Des and the Stories We Tell About True Crime

by thethreepennyguignol

When it comes to true crime, there’s something we have to admit upfront: it’s pretty fucked-up that we find it so entertaining.

And I’m not saying that to try and elevate myself above the stacks of true crime fans out there – I’m as fascinated by the genre as anyone. Check my podcast listening history, my movie backwatch, hell, this very blog – I’m not trying to fool anyone. My parents run a true crime investigation website. This is not an article to snipe from afar about how weird you lot are. I’m in your lot, too. True crime fandom – though it feels strange to call it that, it’s the closest term I have to describe us as a group – is a particularly intense and often dedicated pile of enthusiasts, perhaps because it’s such an inherently odd thing to be interested in. If you’re going to be into the macabre, you might as well be all the way into it, right?

But it’s hard to find a way to acknowledge the place of that true crime audience when you’re making stories built off true crime. Because what are you actually trying to give to that audience? Are you simply trying to entertain them with the horrible, horrendous things that have happened to people who never deserved it? While that’s what it boils down to, that’s an uncomfortable notion, and one that most true crime tries to avoid.

Generally, in the vein of stories like Mindhunter, creators lean on this idea of allowing us to better understand the people who did these terrible things. For better or for worse, an interest in true crime is often an indulgence of a fascination with the people who committed these atrocities. It feels safer, in a way, to analyse and come to conclusions that feel valuable as a result of this fiction than it does to just watch a retelling of some Really Horrible Shit.

Which is what I came to Des, ITV’s new drama on the crimes and arrest of Dennis Nilsen, expecting. With David Tennant cast as the titular killer, it was clear that they were going for prestige – Tennant is pretty much a byword for Scottish character actor these days, and basically hasn’t put in a bad performance since 2006 (that I’ve seen, anyway).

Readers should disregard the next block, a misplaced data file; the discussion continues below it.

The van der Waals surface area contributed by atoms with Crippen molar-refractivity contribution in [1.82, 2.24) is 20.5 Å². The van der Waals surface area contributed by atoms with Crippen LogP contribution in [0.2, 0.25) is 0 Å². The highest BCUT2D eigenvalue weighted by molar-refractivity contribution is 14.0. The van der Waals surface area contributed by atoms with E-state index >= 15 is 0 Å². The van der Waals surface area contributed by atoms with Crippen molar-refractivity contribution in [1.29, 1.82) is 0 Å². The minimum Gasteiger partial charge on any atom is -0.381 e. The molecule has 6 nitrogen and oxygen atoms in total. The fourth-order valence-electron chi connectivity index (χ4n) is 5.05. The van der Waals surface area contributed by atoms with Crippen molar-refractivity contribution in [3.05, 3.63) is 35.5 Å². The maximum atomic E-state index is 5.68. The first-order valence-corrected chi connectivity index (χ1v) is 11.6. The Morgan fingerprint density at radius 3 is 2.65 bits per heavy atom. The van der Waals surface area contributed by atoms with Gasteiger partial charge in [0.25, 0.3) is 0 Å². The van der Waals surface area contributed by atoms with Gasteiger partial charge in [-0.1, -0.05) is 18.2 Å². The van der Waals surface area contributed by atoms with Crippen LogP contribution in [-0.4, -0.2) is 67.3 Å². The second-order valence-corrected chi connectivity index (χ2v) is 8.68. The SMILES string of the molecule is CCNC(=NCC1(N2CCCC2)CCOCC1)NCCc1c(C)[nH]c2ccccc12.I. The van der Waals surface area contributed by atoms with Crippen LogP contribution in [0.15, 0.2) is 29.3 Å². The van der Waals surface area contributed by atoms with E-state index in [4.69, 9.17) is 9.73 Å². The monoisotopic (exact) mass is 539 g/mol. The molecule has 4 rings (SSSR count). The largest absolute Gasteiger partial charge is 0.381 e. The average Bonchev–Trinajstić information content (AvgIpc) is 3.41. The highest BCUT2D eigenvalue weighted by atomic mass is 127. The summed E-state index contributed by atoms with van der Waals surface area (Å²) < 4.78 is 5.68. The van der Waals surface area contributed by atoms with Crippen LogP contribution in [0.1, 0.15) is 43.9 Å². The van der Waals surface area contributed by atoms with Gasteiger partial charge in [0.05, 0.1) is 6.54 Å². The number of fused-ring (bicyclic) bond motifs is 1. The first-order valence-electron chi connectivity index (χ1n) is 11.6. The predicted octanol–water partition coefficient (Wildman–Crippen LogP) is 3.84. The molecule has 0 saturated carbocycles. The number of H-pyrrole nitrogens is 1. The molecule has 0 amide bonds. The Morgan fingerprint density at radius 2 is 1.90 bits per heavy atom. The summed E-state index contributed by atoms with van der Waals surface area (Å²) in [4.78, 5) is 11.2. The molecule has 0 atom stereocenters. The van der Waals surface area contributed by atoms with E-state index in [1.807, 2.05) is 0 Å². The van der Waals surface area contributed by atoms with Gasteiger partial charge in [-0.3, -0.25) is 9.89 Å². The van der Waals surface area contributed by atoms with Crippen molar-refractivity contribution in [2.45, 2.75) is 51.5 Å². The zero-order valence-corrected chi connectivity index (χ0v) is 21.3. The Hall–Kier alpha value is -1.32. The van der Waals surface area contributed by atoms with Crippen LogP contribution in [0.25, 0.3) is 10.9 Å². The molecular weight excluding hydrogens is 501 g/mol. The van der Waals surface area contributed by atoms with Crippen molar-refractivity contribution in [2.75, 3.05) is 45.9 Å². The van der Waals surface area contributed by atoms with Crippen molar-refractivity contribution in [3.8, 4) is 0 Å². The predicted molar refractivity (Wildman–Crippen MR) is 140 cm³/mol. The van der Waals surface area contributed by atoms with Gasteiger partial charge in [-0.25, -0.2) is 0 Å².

Following the story of his arrest, the investigation into his crimes, and his trial, Des is set through the lens of three main narrators: Nilsen himself, Jay, the cop investigating the case, and Brian Masters, the real-life biographer of Nilsen and writer of the book upon which this series is based. But, for all these people trying to navigate their own version of this story, there is one thing that it doesn’t offer – and that’s an explanation.

A point is made, in the final episode, that Nilsen didn’t seek redemption in the time that he was imprisoned, from any religious bodies or otherwise – the only person he sought out was a biographer, someone to tell his story. And it’s with that in mind that Des seems to explore its central killer; not to find forgiveness, explanation, or to make sense of him in a way that feels comfortable by the time the credits roll.

Tennant’s Nilsen is disarmingly honest about his crimes, blunt and straightforward in a way that is distinctly discomforting. And, though Des skirts around the idea of giving us a deeper explanation for his crimes, it never allows for that deep-dive that most true crime fiction gives about its perpetrators. There’s something about that I find really interesting – eschewing the usual true crime round-up shifts the focus on to other, arguably more important aspects of this story, such as the impact of these crimes on victims (both living and dead) and the disconnect between law enforcement and the gay community (something that American Crime Story spent a lot of time on last season, too).

The final scenes of the show are shared between a now-imprisoned Nilsen and his biographer, Masters, discussing the specific nature of the story that Masters has decided to tell about him. Nilsen complains near-constantly over the course of the show that his story is being told wrong; by the tabloids, by the police, and finally, by Masters, who he hands an exercise-book full of criticisms to about his biography of Nilsen. He asks when he will get a chance to tell his story – but perhaps the more interesting question is who this story is being told to.

As consumers of true crime, Des asks the question – why are we watching this? What version of this story do we want? The red-top version, blood-spattered, the house-of-horrors nightmare? The gory details? The deep-dive into Nilsen himself? All versions of this story are acknowledged, but the one that we get side-steps the traditional true crime approach, and offers a story more focused on the contemporary reality look of this case – as well as some uneasy reflections on us, the audience who consume it.

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(header image via The Times)